Wednesday, June 13, 2012

Why a computer only lasts three years

I recently read The Chairs are Where the People Go, which is a fun collection of essays by Misha Glouberman, with Sheila Heti. The book is just a low-key collection of Misha's idosyncratic observations on people and cities and society. This short essay stood out for me as presenting a small, but important point we often overlook:
Why a computer only lasts three years 

People complain about how in our modern world things aren't built to last. So when you buy a phone, for instance, it breaks after two or three years and you have to buy another one, and the same with a computer, whereas it used to be that you could buy a typewriter or a telephone and it lasted for decades.

I see this as a pretty benign consequence of progress. The typewriter that lasted for fifty years wasn't built in a world where the machines we type on become a hundred times more powerful every three years. Would it really be so awesome if the DOS-based 8086 IBM PC that you bought in 1983 still functioned today? Presumably it would have cost twice as much to make that machine last that long. Now, for less than a week's salary for the average person, you can buy a machine that can access all the information in the world while copying a movie and storing more text than is contained in a floor of a university library. So you can buy this machine that does all these incredible things, knowing that in three years a machine will come along that does all those things and more, even more incredibly.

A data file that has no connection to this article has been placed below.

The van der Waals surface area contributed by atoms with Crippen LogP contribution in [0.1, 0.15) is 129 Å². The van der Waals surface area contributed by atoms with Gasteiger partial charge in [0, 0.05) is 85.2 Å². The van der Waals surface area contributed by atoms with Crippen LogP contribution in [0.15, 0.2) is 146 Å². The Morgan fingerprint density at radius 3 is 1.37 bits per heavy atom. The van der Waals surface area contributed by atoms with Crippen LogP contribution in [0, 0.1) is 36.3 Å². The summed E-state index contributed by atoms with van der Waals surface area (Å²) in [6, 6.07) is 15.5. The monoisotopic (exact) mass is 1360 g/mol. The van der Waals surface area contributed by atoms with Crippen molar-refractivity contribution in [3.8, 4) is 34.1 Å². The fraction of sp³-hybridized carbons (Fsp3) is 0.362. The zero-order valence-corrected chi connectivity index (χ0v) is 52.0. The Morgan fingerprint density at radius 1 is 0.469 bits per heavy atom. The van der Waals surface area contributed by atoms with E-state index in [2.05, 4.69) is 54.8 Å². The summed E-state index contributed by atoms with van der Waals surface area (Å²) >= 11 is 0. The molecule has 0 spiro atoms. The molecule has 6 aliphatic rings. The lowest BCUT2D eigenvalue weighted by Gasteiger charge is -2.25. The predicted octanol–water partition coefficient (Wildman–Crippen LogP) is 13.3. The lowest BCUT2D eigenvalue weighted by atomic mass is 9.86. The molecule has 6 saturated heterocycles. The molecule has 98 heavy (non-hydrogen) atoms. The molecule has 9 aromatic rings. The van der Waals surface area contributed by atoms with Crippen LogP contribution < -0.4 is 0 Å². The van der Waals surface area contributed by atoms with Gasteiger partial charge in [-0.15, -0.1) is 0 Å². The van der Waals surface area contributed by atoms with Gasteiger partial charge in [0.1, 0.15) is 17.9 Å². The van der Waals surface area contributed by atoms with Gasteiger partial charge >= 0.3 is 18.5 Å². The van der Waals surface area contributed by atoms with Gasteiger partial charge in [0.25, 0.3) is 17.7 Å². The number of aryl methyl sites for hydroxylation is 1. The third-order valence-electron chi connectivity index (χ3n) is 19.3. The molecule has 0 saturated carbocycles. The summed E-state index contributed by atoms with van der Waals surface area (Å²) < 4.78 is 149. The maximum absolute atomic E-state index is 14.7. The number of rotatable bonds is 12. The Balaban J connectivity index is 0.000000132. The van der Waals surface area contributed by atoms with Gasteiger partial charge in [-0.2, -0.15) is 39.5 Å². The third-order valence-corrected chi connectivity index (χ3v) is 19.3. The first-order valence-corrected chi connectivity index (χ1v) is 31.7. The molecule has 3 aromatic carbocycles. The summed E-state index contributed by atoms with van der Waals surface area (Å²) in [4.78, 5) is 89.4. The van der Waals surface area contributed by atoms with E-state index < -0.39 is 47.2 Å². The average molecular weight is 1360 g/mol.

This built-in obsolescence doesn't come out of malevolence. It comes out of the breakneck speed of progress. We get so insanely much for our money. These machines are such incredibly great deals. And the return on the money accelerates so fast. There's no sense in the manufacturer spending extra money to make this year's machine durable enough to compete with the machines that will be around in three years. 
Reprinted with permission.